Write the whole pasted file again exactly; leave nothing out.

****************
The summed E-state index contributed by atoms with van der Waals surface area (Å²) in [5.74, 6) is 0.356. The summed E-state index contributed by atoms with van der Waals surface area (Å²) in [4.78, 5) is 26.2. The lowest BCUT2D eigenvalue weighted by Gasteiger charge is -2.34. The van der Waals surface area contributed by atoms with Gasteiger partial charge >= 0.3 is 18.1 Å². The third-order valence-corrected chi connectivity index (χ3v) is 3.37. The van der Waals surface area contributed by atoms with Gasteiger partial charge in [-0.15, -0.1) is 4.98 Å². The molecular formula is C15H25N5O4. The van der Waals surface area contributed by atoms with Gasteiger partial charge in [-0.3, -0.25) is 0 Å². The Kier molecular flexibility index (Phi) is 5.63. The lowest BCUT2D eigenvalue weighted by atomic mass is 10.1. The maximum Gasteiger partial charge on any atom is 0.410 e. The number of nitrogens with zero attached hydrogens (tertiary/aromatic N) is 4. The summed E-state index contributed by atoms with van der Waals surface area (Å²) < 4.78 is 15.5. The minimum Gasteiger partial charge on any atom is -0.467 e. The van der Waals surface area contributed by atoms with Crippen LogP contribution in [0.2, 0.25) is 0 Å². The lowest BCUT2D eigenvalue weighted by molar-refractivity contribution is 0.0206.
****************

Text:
The summed E-state index contributed by atoms with van der Waals surface area (Å²) in [5.74, 6) is 0.356. The summed E-state index contributed by atoms with van der Waals surface area (Å²) in [4.78, 5) is 26.2. The lowest BCUT2D eigenvalue weighted by Gasteiger charge is -2.34. The van der Waals surface area contributed by atoms with Gasteiger partial charge >= 0.3 is 18.1 Å². The third-order valence-corrected chi connectivity index (χ3v) is 3.37. The van der Waals surface area contributed by atoms with Gasteiger partial charge in [-0.15, -0.1) is 4.98 Å². The molecular formula is C15H25N5O4. The van der Waals surface area contributed by atoms with Gasteiger partial charge in [-0.3, -0.25) is 0 Å². The Kier molecular flexibility index (Phi) is 5.63. The lowest BCUT2D eigenvalue weighted by atomic mass is 10.1. The maximum Gasteiger partial charge on any atom is 0.410 e. The number of nitrogens with zero attached hydrogens (tertiary/aromatic N) is 4. The summed E-state index contributed by atoms with van der Waals surface area (Å²) < 4.78 is 15.5. The minimum Gasteiger partial charge on any atom is -0.467 e. The van der Waals surface area contributed by atoms with Crippen LogP contribution in [0.2, 0.25) is 0 Å². The lowest BCUT2D eigenvalue weighted by molar-refractivity contribution is 0.0206.